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Baby's head with cradle cap

How To Treat Cradle Cap

April 7, 2023

Cradle cap is a common skin condition that affects many newborns and young infants. Also known as seborrheic dermatitis, it typically appears as yellow, greasy, scaly patches on the scalp and can sometimes extend to the face, ears, neck, and other parts of the body. Although it is not harmful or contagious, cradle cap can be unsightly and cause discomfort for your little one. Here’s what you need to know about this common skin condition and how to treat Cradle Cap. 

Causes of Cradle Cap

The exact cause of cradle cap is not yet fully understood, but it is believed to be related to the overproduction of sebum, an oily substance that lubricates the skin. This can cause skin cells to clump together, leading to the formation of scaly patches on the scalp. Other factors that may contribute to cradle cap include:

Hormonal changes

Newborns experience hormonal changes that can cause the sebaceous glands to produce more sebum, leading to cradle cap.


A type of yeast called Malassezia can also contribute to the development of cradle cap.


Some babies may be more susceptible to cradle cap due to genetic factors.

Environmental factors

Certain environmental factors, such as cold weather and dry air, can also make cradle cap worse.

Symptoms of Cradle Cap

Cradle cap typically appears as greasy, yellowish patches on the scalp, although it can also affect other areas of the body. The patches may be flaky or crusty and can sometimes cause mild itching. In severe cases, the patches may become red, inflamed, and swollen, and may even ooze pus.

How to Treat Cradle Cap

Cradle cap usually resolves on its own within a few weeks or months, but there are several things you can do to help manage the condition and alleviate your baby’s discomfort. Here are some tips for treating cradle cap:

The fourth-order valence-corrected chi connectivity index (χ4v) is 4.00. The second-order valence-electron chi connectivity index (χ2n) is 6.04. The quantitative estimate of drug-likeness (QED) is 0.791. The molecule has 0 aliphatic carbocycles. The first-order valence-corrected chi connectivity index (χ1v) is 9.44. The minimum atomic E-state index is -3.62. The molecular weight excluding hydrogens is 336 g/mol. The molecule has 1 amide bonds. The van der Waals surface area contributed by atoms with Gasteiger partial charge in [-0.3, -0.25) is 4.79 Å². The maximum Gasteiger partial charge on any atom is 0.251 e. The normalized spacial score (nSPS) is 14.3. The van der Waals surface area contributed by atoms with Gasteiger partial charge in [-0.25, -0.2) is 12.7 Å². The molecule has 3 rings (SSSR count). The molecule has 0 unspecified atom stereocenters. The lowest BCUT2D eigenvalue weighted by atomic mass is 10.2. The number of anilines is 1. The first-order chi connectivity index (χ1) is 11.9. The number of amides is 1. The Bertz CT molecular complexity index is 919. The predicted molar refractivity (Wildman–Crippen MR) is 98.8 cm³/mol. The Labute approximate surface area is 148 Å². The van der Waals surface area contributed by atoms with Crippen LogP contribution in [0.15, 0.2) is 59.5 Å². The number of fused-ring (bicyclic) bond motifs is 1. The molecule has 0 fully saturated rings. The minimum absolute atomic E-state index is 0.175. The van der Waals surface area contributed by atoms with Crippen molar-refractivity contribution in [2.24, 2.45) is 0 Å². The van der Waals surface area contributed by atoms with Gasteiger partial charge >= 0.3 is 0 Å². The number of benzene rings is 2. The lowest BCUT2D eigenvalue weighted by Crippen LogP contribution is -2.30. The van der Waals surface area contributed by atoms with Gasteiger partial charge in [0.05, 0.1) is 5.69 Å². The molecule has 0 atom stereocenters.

• Gently wash your baby’s scalp with a mild baby shampoo, being careful not to scrub too hard or pick at the scales.
  • Use a soft bristled brush or a fine-toothed comb to gently loosen and remove the scales.
  • Apply a small amount of mineral oil, baby oil, or petroleum jelly to the affected areas to help soften and loosen the scales.
  • Leave the oil or petroleum jelly on for a few minutes, then gently massage your baby’s scalp to loosen the scales further.
  • Use a warm, damp washcloth to gently wipe away the loosened scales.
  • Repeat this process as needed, being careful not to overdo it or irritate your baby’s skin.

In more severe cases, your GP may recommend medicated shampoos or creams to help treat the condition. In rare cases, cradle cap may become infected, in which case your doctor may prescribe antibiotics or other medications.

We love the Cradle Cap Brush from Pourty, you can purchase it here.

Pourty brush

Preventing Cradle Cap

While there is no surefire way to prevent cradle cap, there are some steps you can take to help reduce your baby’s risk of developing the condition. Here are some tips for preventing cradle cap:

  • Wash your baby’s hair and scalp regularly with a mild baby shampoo.
  • Avoid using harsh or scented products on your baby’s skin, as these can irritate the scalp and increase the risk of cradle cap.
  • Keep your baby’s skin well-moisturised with a gentle, fragrance-free lotion or cream.
  • If you are breastfeeding, try to avoid eating foods that may trigger your baby’s cradle cap, such as dairy products.
  • Finally, be sure to talk to your GP or Health Visitor if you have any concerns about your baby’s skin or scalp. 



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